Gaming with Multiple Sclerosis
I’ve been a gamer one way or another since I was a teenager. Now I’m still at it as a grandmother and disabled with Multiple Sclerosis (MS). I have a lot of the issues that Gma writes about in her Grammy Gamer article this issue, but compounded by MS.
As far as life goes, MS has stopped me from working, but most of the things I love to do I still can. I just have to do them in shorter stints and break up where and how I sit on the bad days. One of the things that can happen with MS is spasticity, where the muscles cramp or feel cramped for no reason at all. I can hold a piece of paper in my left hand and some days have my entire arm flare up. The other thing it causes is numbness and tingling. I can have a wide variety of muscle cramping, numbness and tingling from day to day. Thankfully most of my issues are in my arms, so I can definitely go for walks and I try to do so as much as possible, even if it takes me a lot longer to get there and back.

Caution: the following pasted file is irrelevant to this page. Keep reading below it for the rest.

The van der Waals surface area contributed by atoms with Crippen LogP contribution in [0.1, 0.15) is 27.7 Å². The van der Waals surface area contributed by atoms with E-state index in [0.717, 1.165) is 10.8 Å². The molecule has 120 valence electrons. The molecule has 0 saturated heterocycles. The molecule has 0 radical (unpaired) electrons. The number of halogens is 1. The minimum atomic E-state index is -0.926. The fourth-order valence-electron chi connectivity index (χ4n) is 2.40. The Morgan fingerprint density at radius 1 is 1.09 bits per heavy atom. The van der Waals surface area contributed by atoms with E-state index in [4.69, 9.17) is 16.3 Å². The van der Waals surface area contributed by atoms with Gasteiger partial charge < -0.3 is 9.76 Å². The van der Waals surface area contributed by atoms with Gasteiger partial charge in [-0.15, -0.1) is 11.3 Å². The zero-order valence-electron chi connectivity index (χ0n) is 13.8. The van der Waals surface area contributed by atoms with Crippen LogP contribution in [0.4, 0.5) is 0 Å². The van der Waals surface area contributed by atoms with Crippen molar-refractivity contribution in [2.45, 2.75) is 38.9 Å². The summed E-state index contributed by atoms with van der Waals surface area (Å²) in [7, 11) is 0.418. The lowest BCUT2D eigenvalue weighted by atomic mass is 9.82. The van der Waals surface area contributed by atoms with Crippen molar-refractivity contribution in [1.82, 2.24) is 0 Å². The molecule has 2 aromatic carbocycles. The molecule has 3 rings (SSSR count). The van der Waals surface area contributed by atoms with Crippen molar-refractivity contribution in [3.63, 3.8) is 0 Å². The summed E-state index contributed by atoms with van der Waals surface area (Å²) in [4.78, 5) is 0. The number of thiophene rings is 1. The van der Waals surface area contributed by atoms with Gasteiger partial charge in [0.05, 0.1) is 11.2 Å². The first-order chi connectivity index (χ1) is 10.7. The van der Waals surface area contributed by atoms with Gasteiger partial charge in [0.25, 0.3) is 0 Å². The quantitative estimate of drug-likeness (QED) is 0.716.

Of course, the not so fun part is when things flare up. Much like the points in Grammy Gamer, I have to be even more aware of stress, fatigue, pain, and vision issues. Everything tires out faster and is downright unpredictable. I definitely need to stretch often when at the computer. I have a cheap chair, but it fits me quite well with the support where I need it most. It’s actually more comfortable than my couch on some days.